According to Eden, the middle of the Younger Dryas saw January temperatures of between -16 and -20°C and Julys of 8 to 12°C. They then climbed rapidly, in a period of perhaps little more than 50 years, to Januarys of 0 to 4°C and Julys of 14 to 18°C. The warming trend slowed but didn’t reach a peak in central and northern Europe until between 6,000 and 3,500 years ago, a period termed the Climatic Optimum. Winters were between 2 and 2.5°C warmer, and summers 1.5 to 2°C warmer.
The tree-line in the Scottish highlands was as much as 180 metres above its present level of 600 metres. Around 4,000 years ago on Dartmoor, Bronze Age farmers were able to cultivate their crops around 150–200 metres higher than would be possible now. Eden states that it was generally drier and less stormy during the Climatic Optimum. The semi-permanent area of high pressure which today loiters over the Azores then often extended across western Europe and Britain. In winter, the Atlantic storm track went much further north too. Mean annual rainfall was initially around 15–20% lower, although this began to increase later on during the Optimum.
Conditions began to deteriorate around 3,500 years ago with the climate becoming wetter and average temperatures falling by around 1.5°C. Bronze Age settlements on high ground were abandoned. Eden thinks it likely that gales become more common as the Atlantic storm track shifted south towards its present-day position.
By 300 BC, well into the Iron Age, the stormy weather was its worst, with rainfall some 40–50% higher than today. The Somerset Levels became marshland and it seems reasonable to guess that the environment of the Thames floodplain was affected in the same way. The inhabitants of the time responded by building wooden causeways through the marshes and by using roads on high ground. Eden states that summer temperatures were ‘at least as low’ as they were during the Little Ice Age of 16–17th centuries, when the Thames in London coould freeze to a depth of nearly a foot.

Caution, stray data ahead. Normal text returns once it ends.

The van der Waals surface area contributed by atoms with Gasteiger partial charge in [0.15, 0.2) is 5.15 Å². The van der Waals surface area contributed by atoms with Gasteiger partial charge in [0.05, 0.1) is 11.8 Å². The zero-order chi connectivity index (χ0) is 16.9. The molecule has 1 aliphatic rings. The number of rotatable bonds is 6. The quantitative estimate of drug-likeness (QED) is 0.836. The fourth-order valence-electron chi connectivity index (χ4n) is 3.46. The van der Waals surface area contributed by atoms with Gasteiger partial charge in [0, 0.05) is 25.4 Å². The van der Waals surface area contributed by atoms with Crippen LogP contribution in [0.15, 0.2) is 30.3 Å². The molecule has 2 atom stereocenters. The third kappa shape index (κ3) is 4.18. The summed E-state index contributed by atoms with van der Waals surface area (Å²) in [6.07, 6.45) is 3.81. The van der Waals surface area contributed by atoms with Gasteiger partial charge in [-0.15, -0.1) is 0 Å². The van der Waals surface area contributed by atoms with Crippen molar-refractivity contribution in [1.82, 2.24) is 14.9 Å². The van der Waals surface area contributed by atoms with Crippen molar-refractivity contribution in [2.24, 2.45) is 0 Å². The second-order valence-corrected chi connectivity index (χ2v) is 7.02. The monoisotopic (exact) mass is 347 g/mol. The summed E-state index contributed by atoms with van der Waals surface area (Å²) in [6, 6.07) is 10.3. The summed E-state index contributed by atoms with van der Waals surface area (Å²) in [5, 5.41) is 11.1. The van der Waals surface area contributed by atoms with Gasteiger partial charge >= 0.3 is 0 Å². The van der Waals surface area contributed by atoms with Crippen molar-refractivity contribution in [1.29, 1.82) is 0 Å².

Conditions began to improve slightly after 250 BC, growing warmer and producing a period of relatively stable climate lasting until 400 AD. Sea levels rose by between one and two metres, inundating the Fens and Norfolk Broads. Eventually written records begin to tell the story of Britain’s climate, with some accounts of the earliest times being entertainingly dubious. Dr Thomas Short’s A General Chronological History of the Air, Weather, Seasons, Meteors, etc., published in 1749, tells us that in AD 4 there was a ‘rain of blood’ in London lasting five hours, heavy casualties from a Thames flood in AD 7 or 9, and that Westminster was destroyed by a hurricane in AD 18 – all some years before the arrival of literate chroniclers during the Roman conquest of AD 43.
Access to greater computer power and the development of new sources of data for past rainfall and temperature mean that researchers can now speculate about the prehistoric Holocene climate to a resolution of individual centuries. Methods include gathering information from river deposits , including those from several sites near the Thames, and integrating wide arrays of different proxy-climate records such as mineral deposits in caves, insect remains, and levels of preserved oxygen isotopes .
1. Briffa, K.R. and Atkinson, T.C., 1997. Reconstructing Late-Glacial and Holocene Climates. Climates of the British Isles: Past, Present and Future, 84–111.
2. Davis, B.A.S., Brewer, S., Stevenson, A.C. and Guiot, J., 2003. The temperature of Europe during the Holocene reconstructed from pollen data. Quaternary Science Reviews, 22, 1701–1716.
3. Macklin, M.G. and Lewin, J., 2003. River sediments, great floods and centennial-scale Holocene climate change. Journal of Quaternary Science, 18, 101–105.
4. Charman, D.J., 2010. Centennial climate variability in the British Isles during the mid-late Holocene. Quaternary Science Reviews, 29, 1539-1554.